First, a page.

About the book: Drawn from 3,000 years of the history of power, this is the definitive guide to help readers achieve for themselves what Queen Elizabeth I, Henry Kissinger, Louis XIV and Machiavelli learnt the hard way. The 48 laws are illustrated through the tactics, triumphs and failures of great figures from the past who have wielded or been victimised by power.

About the author: Robert Greene, author of The 48 Laws of Power and The Art of Seduction, has a degree in Classical Studies and has been an editor at Esquire and other magazines. He is also a playwright and lives in Los Angeles.

If you make a show of going against the times, flaunting your unconventional ideas and unorthodox ways, people will think that you only want attention and that you look down upon them. They will find a way to punish you for making them feel inferior.  Robert Greene, The 48 Laws of Power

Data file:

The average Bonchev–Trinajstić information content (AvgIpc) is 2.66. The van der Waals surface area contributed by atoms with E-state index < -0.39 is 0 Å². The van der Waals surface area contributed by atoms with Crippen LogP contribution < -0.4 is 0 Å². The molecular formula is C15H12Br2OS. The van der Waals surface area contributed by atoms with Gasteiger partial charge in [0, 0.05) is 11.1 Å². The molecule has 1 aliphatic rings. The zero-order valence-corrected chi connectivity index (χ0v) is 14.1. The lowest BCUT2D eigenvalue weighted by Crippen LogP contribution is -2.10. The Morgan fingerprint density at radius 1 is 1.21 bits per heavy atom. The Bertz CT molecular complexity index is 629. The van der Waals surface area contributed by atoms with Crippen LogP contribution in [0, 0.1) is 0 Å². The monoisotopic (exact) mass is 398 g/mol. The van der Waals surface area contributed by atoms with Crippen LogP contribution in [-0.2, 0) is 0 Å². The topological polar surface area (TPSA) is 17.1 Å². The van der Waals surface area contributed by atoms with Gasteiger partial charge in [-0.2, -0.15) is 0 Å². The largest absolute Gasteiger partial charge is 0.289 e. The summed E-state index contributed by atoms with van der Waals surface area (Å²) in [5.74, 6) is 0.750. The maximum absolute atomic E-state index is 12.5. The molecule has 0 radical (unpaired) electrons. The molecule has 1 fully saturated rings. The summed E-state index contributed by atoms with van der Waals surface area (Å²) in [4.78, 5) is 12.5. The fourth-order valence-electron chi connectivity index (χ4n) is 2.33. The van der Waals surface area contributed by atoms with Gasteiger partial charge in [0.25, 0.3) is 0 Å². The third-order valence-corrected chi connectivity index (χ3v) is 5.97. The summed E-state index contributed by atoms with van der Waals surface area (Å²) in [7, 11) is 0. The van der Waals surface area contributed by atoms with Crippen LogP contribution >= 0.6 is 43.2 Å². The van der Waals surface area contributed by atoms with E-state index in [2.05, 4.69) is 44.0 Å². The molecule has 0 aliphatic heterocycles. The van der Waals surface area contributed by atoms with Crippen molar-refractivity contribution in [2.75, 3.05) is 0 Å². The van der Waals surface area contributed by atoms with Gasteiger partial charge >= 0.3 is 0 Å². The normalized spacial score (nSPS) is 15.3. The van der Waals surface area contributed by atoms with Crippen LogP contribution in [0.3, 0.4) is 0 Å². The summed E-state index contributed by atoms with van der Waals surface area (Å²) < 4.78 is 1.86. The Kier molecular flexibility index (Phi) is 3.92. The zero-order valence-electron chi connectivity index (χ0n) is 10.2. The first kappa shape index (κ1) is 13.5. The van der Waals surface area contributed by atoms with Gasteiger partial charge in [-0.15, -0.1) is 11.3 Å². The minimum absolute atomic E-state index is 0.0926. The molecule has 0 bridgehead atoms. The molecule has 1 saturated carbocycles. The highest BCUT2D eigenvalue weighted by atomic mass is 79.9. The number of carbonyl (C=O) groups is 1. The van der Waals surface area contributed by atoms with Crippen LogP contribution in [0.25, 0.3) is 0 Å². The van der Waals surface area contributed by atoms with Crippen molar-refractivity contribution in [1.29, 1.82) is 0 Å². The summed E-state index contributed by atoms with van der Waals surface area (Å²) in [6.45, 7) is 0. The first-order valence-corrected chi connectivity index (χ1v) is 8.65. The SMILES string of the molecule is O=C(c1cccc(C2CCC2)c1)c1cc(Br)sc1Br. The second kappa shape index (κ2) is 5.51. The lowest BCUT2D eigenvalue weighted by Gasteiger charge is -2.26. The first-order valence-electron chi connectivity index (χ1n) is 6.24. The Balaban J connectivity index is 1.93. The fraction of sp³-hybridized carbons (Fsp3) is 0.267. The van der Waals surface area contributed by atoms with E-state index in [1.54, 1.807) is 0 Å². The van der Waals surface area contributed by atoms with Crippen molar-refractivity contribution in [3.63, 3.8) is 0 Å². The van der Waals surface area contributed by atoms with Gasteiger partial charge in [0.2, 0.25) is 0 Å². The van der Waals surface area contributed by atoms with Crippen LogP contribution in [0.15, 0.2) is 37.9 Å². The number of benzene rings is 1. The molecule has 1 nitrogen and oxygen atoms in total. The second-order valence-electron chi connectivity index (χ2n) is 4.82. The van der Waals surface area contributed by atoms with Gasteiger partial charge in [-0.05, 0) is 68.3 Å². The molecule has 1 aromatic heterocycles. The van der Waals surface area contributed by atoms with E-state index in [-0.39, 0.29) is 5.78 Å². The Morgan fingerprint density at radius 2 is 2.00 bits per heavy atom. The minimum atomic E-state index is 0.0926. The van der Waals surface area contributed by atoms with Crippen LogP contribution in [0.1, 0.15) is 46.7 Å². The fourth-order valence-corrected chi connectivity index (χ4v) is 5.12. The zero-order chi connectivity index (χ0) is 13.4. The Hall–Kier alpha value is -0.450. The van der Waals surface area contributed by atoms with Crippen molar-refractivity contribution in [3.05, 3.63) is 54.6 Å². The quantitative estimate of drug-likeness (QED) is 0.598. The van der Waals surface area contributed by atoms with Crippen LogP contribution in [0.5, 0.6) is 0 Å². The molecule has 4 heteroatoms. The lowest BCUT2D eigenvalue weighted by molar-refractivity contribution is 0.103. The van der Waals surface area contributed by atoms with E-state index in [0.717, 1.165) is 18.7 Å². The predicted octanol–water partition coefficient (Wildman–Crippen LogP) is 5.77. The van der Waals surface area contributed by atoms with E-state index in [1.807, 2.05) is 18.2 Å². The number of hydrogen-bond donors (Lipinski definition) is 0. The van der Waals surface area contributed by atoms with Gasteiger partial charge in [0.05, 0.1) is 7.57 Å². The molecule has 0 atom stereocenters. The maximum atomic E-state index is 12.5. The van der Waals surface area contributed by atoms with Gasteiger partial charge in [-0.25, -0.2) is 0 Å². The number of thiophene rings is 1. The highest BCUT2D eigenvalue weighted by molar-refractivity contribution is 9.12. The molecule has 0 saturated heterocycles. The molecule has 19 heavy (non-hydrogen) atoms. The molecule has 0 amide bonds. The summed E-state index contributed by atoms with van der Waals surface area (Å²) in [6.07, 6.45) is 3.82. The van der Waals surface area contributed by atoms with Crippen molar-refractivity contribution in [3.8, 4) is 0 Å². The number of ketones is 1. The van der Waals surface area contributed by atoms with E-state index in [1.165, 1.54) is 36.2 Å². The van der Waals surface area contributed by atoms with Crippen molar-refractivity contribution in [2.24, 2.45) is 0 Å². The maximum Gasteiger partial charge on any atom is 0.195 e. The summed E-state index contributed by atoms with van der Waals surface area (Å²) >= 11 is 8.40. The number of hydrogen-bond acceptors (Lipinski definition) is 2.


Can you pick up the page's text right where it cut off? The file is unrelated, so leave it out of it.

– Never outshine the master. – Don't overtrust your friends. Learn how to use your enemies. – Mask your intentions. – Always say less than necessary. – Protect your reputation at all costs, since your reputation shapes others’ expectations. – Be conspicuous & stand out. Bad publicity is still publicity.

– Get others to do the work and take the credit. Save your time/energy while building your base. – Make people come to you, so you hold all the cards. – Win through actions, not argument. Prove your point without offending people. – Don’t get infected by misery. – Make yourself indispensable, so it’s harder to cut you off. – Disarm people with strategic honesty & generosity–use these as tools to win people over.